Step Forward, Harry Salt is a bit bonkers.
And by this, I mean that there’s a character called Royds Spittoon and a horse drop-kicks a car.
Following the equally bonkers Seven Nights at the Flamingo Hotel, Bearded Badger Books’ second published novel – and author Ross Lowe’s debut – sees the titular Harry Salt drawn into a Hot Fuzz-esque conspiracy amongst the hills of Derbyshire.
It’s sinister at times, tremendously daft, and a lot of fun.
Step Forward, Harry Salt
‘The Change’ is coming.
Millions of people voted for it but nobody really knows why – or what The Change even is for that matter. But the will of the people is to be enacted, whatever that will might be.
Caught up in the middle of this moment of national celebration/crisis (delete as appropriate) is Harry Salt.
He’s a regular guy – pretty nondescript and bumbling through life – though far from dull. He’s your Martin Freeman-esque everyman and therefore the ideal protagonist for a novel like Step Forward, Harry Salt; a book packed with zany hijinks, set against the backdrop of Britain floating in a Brexity soup.
It’s a parody, though not a particularly subtle one. The novel re-treads familar arguments from the Brexit referendum and dials them up to eleven, pouring scorn and ridicule upon the pro-Brexit argument.
Sometimes hilarious, other times a little on-the-nose, one thing is certain – Step Forward, Harry Salt is a brilliant novel, packed to the rafters with witty observations, brilliant characters, and a marvellous mystery.
Parental Poignancy & Parody
Step Forward Harry Salt uses a past/present twinned narrative, pinging the reader back and forth between Harry’s years as a child – his memories with his Father in particular – and the present day.
These memories feature some of the best writing in the novel. It’s often highly poignant, other times disarming – even troubling perhaps – but these passages feel reminiscent and personal; transposing Harry’s memories onto the reader in a nostalgic manner.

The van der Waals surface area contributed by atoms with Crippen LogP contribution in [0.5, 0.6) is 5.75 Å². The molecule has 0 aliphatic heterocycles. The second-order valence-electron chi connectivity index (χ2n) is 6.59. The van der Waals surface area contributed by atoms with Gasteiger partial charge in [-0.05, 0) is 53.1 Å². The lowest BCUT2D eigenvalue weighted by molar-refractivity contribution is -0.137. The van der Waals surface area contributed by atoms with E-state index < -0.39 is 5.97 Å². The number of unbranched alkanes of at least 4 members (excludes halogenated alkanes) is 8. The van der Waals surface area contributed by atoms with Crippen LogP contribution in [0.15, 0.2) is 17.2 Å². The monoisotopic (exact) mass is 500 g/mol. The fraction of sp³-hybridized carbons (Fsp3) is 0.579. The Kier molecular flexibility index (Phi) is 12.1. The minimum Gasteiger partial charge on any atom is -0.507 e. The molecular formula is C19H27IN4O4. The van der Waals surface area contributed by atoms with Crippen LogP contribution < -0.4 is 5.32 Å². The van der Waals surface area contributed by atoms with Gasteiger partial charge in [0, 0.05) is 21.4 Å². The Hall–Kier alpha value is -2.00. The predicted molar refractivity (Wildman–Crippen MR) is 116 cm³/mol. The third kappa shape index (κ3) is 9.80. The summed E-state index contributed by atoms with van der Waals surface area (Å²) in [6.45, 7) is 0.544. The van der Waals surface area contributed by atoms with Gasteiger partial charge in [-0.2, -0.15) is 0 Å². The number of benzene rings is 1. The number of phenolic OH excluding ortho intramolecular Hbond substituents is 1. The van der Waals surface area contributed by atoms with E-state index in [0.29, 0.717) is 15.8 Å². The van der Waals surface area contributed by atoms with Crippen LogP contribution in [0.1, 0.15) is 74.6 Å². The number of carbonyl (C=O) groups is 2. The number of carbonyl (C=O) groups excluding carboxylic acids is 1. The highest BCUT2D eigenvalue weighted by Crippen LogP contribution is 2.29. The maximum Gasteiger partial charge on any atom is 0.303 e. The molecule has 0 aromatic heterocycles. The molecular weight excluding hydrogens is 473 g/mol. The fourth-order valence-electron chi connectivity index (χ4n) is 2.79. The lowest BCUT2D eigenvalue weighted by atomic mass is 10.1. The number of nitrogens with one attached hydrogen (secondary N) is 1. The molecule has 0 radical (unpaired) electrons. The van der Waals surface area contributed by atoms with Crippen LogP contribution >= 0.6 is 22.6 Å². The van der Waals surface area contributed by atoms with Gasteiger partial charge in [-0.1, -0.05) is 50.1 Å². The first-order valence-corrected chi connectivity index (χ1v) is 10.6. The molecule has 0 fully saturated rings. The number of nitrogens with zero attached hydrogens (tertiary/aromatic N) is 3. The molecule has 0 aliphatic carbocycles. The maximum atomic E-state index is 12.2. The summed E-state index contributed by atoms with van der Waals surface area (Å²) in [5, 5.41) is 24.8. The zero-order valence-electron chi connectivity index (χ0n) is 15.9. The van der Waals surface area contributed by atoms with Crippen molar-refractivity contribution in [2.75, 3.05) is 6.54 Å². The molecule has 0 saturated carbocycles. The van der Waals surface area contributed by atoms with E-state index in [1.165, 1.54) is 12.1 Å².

Meanwhile, in the modern day, the Ministry of People where Harry works, presents an almost Pratchett-like parody of Orwell’s ministries in Nineteen Eighty-Four. Whilst highly secretive, The Ministry of People is less overtly sinister than Orwell’s depictions of government – rather more bureaucratic and somewhat odd.
This ability to traipse the line between being disconcerting and humorous is disarming as a reader – it’s alienating, making for an interesting read.
Lowe has a lovely style of writing. It’s simple, cheerful, and witty – the sort of writing you really appreciate reading after a book like Dune Messiah; a novel with so much word salad, you could launch a vegan restaurant.
But truly, Step Forward, Harry Salt is a pleasure to read. It’s also fascinating insofar that it defies genre.
There are Sci-Fi elements, political satire, fantasy, speculative fiction, and magic realism. It’s extraordinary, because the novel holds these elements together in a really authentic way, never feeling mismatched.
And because of this, the novel will appeal to a wide range of readers.
It’s off-beat, but in the best kind of way. Great stuff.